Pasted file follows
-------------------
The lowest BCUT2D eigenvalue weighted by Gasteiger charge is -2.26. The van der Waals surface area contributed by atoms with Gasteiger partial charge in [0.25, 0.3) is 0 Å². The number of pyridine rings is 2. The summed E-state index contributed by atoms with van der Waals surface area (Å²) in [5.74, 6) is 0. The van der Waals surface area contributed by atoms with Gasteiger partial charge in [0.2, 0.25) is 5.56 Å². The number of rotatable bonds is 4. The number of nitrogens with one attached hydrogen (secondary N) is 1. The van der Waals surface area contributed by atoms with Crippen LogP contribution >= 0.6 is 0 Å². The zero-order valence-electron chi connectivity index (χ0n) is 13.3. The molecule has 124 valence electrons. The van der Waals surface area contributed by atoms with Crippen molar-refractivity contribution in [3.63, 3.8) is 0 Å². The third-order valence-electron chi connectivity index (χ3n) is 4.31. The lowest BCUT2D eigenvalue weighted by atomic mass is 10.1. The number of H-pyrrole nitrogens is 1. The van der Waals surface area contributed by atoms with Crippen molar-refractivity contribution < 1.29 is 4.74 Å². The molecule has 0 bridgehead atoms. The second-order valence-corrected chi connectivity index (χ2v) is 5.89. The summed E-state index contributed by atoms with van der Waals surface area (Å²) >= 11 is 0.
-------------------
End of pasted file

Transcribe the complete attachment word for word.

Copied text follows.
The lowest BCUT2D eigenvalue weighted by Gasteiger charge is -2.26. The van der Waals surface area contributed by atoms with Gasteiger partial charge in [0.25, 0.3) is 0 Å². The number of pyridine rings is 2. The summed E-state index contributed by atoms with van der Waals surface area (Å²) in [5.74, 6) is 0. The van der Waals surface area contributed by atoms with Gasteiger partial charge in [0.2, 0.25) is 5.56 Å². The number of rotatable bonds is 4. The number of nitrogens with one attached hydrogen (secondary N) is 1. The van der Waals surface area contributed by atoms with Crippen LogP contribution >= 0.6 is 0 Å². The zero-order valence-electron chi connectivity index (χ0n) is 13.3. The molecule has 124 valence electrons. The van der Waals surface area contributed by atoms with Crippen molar-refractivity contribution in [3.63, 3.8) is 0 Å². The third-order valence-electron chi connectivity index (χ3n) is 4.31. The lowest BCUT2D eigenvalue weighted by atomic mass is 10.1. The number of H-pyrrole nitrogens is 1. The van der Waals surface area contributed by atoms with Crippen molar-refractivity contribution < 1.29 is 4.74 Å². The molecule has 0 bridgehead atoms. The second-order valence-corrected chi connectivity index (χ2v) is 5.89. The summed E-state index contributed by atoms with van der Waals surface area (Å²) >= 11 is 0.